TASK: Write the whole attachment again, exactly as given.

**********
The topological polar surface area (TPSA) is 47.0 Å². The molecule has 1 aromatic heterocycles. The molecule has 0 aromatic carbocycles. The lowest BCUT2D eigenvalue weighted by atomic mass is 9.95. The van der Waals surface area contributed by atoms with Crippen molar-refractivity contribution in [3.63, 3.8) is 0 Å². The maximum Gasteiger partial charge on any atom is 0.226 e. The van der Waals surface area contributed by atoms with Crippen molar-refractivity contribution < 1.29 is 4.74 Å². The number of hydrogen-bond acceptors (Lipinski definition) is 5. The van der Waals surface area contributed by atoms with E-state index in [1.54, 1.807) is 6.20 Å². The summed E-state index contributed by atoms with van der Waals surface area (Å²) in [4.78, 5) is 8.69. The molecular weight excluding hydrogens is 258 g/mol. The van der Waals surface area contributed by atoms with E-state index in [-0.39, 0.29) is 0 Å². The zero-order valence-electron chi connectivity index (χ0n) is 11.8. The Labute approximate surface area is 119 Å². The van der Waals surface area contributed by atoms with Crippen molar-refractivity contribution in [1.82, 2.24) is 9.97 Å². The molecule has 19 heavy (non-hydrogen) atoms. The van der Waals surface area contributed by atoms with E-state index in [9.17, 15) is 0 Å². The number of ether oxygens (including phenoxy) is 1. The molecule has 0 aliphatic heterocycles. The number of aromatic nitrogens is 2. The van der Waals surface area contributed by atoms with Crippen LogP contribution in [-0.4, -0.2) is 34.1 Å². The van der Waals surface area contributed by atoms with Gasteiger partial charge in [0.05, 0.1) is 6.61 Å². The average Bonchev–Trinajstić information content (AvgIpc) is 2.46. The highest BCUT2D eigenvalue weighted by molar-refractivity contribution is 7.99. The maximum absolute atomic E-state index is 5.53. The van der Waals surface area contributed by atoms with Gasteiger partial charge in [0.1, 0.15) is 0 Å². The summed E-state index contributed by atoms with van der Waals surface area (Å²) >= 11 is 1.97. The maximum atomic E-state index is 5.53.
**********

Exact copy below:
The topological polar surface area (TPSA) is 47.0 Å². The molecule has 1 aromatic heterocycles. The molecule has 0 aromatic carbocycles. The lowest BCUT2D eigenvalue weighted by atomic mass is 9.95. The van der Waals surface area contributed by atoms with Crippen molar-refractivity contribution in [3.63, 3.8) is 0 Å². The maximum Gasteiger partial charge on any atom is 0.226 e. The van der Waals surface area contributed by atoms with Crippen molar-refractivity contribution < 1.29 is 4.74 Å². The number of hydrogen-bond acceptors (Lipinski definition) is 5. The van der Waals surface area contributed by atoms with E-state index in [1.54, 1.807) is 6.20 Å². The summed E-state index contributed by atoms with van der Waals surface area (Å²) in [4.78, 5) is 8.69. The molecular weight excluding hydrogens is 258 g/mol. The van der Waals surface area contributed by atoms with E-state index in [-0.39, 0.29) is 0 Å². The zero-order valence-electron chi connectivity index (χ0n) is 11.8. The Labute approximate surface area is 119 Å². The van der Waals surface area contributed by atoms with Crippen molar-refractivity contribution in [1.82, 2.24) is 9.97 Å². The molecule has 19 heavy (non-hydrogen) atoms. The van der Waals surface area contributed by atoms with E-state index in [9.17, 15) is 0 Å². The number of ether oxygens (including phenoxy) is 1. The molecule has 0 aliphatic heterocycles. The number of aromatic nitrogens is 2. The van der Waals surface area contributed by atoms with Crippen LogP contribution in [-0.4, -0.2) is 34.1 Å². The van der Waals surface area contributed by atoms with Gasteiger partial charge in [0.05, 0.1) is 6.61 Å². The average Bonchev–Trinajstić information content (AvgIpc) is 2.46. The highest BCUT2D eigenvalue weighted by molar-refractivity contribution is 7.99. The maximum absolute atomic E-state index is 5.53. The van der Waals surface area contributed by atoms with Gasteiger partial charge in [0.1, 0.15) is 0 Å². The summed E-state index contributed by atoms with van der Waals surface area (Å²) >= 11 is 1.97. The maximum atomic E-state index is 5.53.